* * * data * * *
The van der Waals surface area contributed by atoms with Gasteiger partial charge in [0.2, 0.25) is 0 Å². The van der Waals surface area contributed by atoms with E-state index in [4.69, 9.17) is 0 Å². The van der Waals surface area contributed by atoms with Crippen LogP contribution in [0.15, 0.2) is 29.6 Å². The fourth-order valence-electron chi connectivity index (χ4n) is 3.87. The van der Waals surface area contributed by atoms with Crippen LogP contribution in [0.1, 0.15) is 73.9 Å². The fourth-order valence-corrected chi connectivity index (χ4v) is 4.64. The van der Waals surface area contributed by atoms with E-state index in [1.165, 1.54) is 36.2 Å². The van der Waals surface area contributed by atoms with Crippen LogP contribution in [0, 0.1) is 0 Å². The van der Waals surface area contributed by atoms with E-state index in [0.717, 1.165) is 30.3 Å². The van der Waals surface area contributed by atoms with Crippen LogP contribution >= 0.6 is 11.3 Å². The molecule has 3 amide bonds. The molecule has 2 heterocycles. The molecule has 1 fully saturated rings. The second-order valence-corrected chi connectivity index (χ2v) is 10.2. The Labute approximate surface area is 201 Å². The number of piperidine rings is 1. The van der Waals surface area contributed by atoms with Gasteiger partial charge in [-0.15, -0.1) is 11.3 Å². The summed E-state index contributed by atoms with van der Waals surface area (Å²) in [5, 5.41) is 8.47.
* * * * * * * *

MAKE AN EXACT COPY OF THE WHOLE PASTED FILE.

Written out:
The van der Waals surface area contributed by atoms with Gasteiger partial charge in [0.2, 0.25) is 0 Å². The van der Waals surface area contributed by atoms with E-state index in [4.69, 9.17) is 0 Å². The van der Waals surface area contributed by atoms with Crippen LogP contribution in [0.15, 0.2) is 29.6 Å². The fourth-order valence-electron chi connectivity index (χ4n) is 3.87. The van der Waals surface area contributed by atoms with Crippen LogP contribution in [0.1, 0.15) is 73.9 Å². The fourth-order valence-corrected chi connectivity index (χ4v) is 4.64. The van der Waals surface area contributed by atoms with E-state index in [1.165, 1.54) is 36.2 Å². The van der Waals surface area contributed by atoms with Crippen LogP contribution in [0, 0.1) is 0 Å². The van der Waals surface area contributed by atoms with E-state index in [0.717, 1.165) is 30.3 Å². The van der Waals surface area contributed by atoms with Crippen LogP contribution >= 0.6 is 11.3 Å². The molecule has 3 amide bonds. The molecule has 2 heterocycles. The molecule has 1 fully saturated rings. The second-order valence-corrected chi connectivity index (χ2v) is 10.2. The Labute approximate surface area is 201 Å². The number of piperidine rings is 1. The van der Waals surface area contributed by atoms with Gasteiger partial charge in [-0.15, -0.1) is 11.3 Å². The summed E-state index contributed by atoms with van der Waals surface area (Å²) in [5, 5.41) is 8.47.